Tuesday, November 30, 2010

Fall and Winter Watering by Donna Duffy

We are on track for one of the warmer autumns on record. In addition, we know that Colorado winters can have long spells of dry, warm and windy weather. During the cold weather seasons, pay special attention to weather and soil conditions and provide supplemental water to keep the root systems of trees, shrubs, lawns and perennials alive and healthy. Here are some tips to help them survive the winter.

Sunday, November 28, 2010

Your Lawn: Don't Mow It. Eat It!

Very green thumb: Gardener Rosalind Creasy's work has helped underscore the beauty of vegetables as ornamentals.

Author, photographer, landscape designer and environmentalist, Rosalind Creasy has widely influenced the course of domestic gardening over the past 30 years. She kept the then barely flickering flame burning in her best-selling 1982 book, "Edible Landscaping." Newly reissued and substantially reworked, the book introduced a new style of vegetable gardening while rejecting the prevailing model of the garden as a male-dominated holdover from the farm, with discrete crops in rows.

Read the whole story here!

Friday, November 26, 2010

Late Autumn - Up Close by Donna Duffy

Typha latifolia, commonly known as Cattail
Take advantage of the last warm(ish) days of Autumn by taking a hike in the foothills. On a recent morning on North Table Mountain outside of Golden, it was so quiet that all I could hear was the dry grasses rustling in the wind and birds in the distance. The morning light made everything golden. But don't delay - soon this will be a wintry scene!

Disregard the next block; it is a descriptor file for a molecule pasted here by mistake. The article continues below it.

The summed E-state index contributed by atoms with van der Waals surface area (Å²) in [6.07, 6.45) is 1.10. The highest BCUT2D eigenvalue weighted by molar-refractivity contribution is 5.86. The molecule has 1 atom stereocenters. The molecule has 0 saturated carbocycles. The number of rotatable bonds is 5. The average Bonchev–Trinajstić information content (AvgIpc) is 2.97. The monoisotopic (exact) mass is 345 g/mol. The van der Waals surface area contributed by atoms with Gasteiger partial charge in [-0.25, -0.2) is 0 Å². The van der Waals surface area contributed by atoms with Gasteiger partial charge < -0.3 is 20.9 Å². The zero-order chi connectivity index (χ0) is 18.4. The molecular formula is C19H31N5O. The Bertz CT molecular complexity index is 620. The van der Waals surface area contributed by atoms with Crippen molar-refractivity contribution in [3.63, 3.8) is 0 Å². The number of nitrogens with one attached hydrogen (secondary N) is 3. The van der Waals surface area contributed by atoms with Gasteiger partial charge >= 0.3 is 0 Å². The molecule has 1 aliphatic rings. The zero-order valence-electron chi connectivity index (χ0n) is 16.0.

Wednesday, November 24, 2010

Squanto, the First Thanksgiving Gardener

Enjoy this story about Squanto, who helped provide the Pilgrims with their first Thanksgiving feast.

Happy Thanksgiving From the Jeffcogardener Crew!

Monday, November 22, 2010

Holiday Plant Care

You are bound to get them, dear gardener.  Blooming house plants are a favorite to get and give this time of year.

Carol O'Meara from Boulder County Extension gives us these tips for caring for those holiday plants. Make them last!

Sunday, November 14, 2010

Eagle vs. Turkey: America's First Bird Controversy

Eagle vs Turkey

Did you know that the favorite bird of choice for Thanksgiving dinner was almost our National Symbol?  Would we be eating bald eagles instead had it been chosen?  Here's a great article about the controversy between Thomas Jefferson, John Adams, and Benjamin Franklin about just what bird would hold this esteemed place in our history.

Read about it here.

Thursday, November 11, 2010

Gardens of Recovery and Defiance; Thoughts on This Veterans' Day by Elaine Lockey

Photo courtesy of National Guard Magazine
In the winter of 1916, poet Wilfred Owen wrote the poem “Exposure” while freezing in a trench during WWI. While in such a horrific place his mind sought out visions of nature and warmth.

“We cringe in holes, back on forgotten dreams, and stare, snow-dazed,
Deep into grassier ditches. So we drowse, sun-dozed,
Littered with blossoms trickling where the blackbird fusses,
-Is that why we are dying?”